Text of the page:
When I launched Figure magazine for plus-size women around 2004, the bodies of the larger models we used still didn’t have a bit of hanging or bulging skin. But younger women today champion body acceptance, not body shaming.
I’m not advocating that women should accept bodies that can wreak havoc on their health. “Obesity is a complex disease involving an excessive amount of body fat. Obesity isn’t just a cosmetic concern. It is a medical problem that increases your risk of other diseases and health problems, such as heart disease, diabetes, high blood pressure and certain cancers,” reports the Mayo Clinic website.
But not all bodies with excess skin (let’s say after dramatic weight loss or pregnancy) or moreheft are unhealthy or unsightly. We may not be used to seeing them on the pages of magazines and catalogs, but millions of women see bodies like this when they look in their mirrors.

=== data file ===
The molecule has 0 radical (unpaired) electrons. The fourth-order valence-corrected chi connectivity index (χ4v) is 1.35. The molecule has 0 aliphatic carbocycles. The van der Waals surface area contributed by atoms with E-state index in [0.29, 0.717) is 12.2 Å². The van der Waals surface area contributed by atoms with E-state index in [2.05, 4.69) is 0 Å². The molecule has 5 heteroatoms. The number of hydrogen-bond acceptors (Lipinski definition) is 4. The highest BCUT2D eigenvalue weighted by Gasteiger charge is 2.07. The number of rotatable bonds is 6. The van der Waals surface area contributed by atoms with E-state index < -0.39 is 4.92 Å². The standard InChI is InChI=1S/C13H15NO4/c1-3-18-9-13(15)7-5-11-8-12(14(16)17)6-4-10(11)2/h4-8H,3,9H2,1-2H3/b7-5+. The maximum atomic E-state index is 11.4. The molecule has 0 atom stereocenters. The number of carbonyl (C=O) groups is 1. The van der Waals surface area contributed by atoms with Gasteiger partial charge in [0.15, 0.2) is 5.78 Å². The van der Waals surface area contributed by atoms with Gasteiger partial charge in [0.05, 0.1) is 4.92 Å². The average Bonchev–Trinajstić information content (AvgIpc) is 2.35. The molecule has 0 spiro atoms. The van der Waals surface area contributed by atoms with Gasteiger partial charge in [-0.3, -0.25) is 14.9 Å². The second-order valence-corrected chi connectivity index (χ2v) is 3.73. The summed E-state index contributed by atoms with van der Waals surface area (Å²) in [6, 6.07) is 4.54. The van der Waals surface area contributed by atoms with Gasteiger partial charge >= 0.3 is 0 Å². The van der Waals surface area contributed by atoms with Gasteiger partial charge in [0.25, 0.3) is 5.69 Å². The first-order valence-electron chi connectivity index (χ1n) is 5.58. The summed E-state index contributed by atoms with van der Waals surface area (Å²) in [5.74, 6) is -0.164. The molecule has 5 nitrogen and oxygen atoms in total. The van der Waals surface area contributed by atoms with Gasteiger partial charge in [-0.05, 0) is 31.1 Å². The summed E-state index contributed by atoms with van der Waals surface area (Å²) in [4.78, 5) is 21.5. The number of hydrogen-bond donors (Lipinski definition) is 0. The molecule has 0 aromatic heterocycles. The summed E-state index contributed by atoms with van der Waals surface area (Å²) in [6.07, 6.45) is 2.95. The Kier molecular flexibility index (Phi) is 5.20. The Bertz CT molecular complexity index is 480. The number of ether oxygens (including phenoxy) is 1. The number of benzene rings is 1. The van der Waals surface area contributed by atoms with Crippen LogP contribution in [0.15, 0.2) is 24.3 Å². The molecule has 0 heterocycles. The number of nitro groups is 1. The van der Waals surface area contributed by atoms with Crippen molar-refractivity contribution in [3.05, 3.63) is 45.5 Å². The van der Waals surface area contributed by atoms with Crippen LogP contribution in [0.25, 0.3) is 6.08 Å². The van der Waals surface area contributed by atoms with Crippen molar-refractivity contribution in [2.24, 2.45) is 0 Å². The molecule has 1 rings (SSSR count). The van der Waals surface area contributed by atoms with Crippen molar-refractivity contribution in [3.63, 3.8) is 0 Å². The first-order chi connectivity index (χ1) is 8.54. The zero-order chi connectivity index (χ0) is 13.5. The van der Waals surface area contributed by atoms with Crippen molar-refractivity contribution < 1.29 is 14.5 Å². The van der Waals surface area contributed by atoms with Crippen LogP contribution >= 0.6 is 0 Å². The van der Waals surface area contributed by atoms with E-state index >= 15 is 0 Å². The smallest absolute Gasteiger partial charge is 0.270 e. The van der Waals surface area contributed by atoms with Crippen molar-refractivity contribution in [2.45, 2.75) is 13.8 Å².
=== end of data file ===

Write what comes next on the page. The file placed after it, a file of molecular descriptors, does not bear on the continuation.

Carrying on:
I remember to this day heading to the “Chubbette” department with my parents when we went shopping for new school clothes around the end of August every year during my childhood. I don’t think I read the copy in ads like this one in 1957, when I was 10, but reading it now makes me realize why I grew up thinking myself unsexy (I wasn’t, by the way, but it took years of therapy to discover that).
“If your favorite little girl is on the plump side, dress her in Chubbettes and see her blossom into a lovely lass – as happy and self-assured as her slimmer schoolmates. Chubbettes are created for the chubby-size young figure – a perfect combination of fit, comfort and slenderizing design.”